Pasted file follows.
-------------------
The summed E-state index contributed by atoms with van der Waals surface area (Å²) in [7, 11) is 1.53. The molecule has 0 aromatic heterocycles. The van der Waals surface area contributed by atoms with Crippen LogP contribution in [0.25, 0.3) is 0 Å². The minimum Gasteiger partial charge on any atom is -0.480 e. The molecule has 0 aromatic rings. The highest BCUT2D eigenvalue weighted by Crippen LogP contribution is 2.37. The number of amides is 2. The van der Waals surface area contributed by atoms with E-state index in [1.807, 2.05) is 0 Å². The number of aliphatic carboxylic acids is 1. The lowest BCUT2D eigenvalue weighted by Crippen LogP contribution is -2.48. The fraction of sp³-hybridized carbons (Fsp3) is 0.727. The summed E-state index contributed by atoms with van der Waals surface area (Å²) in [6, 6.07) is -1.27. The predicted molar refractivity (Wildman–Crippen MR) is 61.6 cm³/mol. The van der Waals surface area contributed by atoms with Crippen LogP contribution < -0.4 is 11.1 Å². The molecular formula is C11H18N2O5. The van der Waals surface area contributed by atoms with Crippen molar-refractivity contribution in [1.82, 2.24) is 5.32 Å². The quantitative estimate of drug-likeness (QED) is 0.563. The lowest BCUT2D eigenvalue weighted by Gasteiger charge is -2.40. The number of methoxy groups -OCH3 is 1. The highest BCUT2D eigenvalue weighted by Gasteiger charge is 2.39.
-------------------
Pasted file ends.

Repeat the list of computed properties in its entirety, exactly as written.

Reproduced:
The summed E-state index contributed by atoms with van der Waals surface area (Å²) in [7, 11) is 1.53. The molecule has 0 aromatic heterocycles. The van der Waals surface area contributed by atoms with Crippen LogP contribution in [0.25, 0.3) is 0 Å². The minimum Gasteiger partial charge on any atom is -0.480 e. The molecule has 0 aromatic rings. The highest BCUT2D eigenvalue weighted by Crippen LogP contribution is 2.37. The number of amides is 2. The van der Waals surface area contributed by atoms with E-state index in [1.807, 2.05) is 0 Å². The number of aliphatic carboxylic acids is 1. The lowest BCUT2D eigenvalue weighted by Crippen LogP contribution is -2.48. The fraction of sp³-hybridized carbons (Fsp3) is 0.727. The summed E-state index contributed by atoms with van der Waals surface area (Å²) in [6, 6.07) is -1.27. The predicted molar refractivity (Wildman–Crippen MR) is 61.6 cm³/mol. The van der Waals surface area contributed by atoms with Crippen LogP contribution < -0.4 is 11.1 Å². The molecular formula is C11H18N2O5. The van der Waals surface area contributed by atoms with Crippen molar-refractivity contribution in [1.82, 2.24) is 5.32 Å². The quantitative estimate of drug-likeness (QED) is 0.563. The lowest BCUT2D eigenvalue weighted by Gasteiger charge is -2.40. The number of methoxy groups -OCH3 is 1. The highest BCUT2D eigenvalue weighted by Gasteiger charge is 2.39.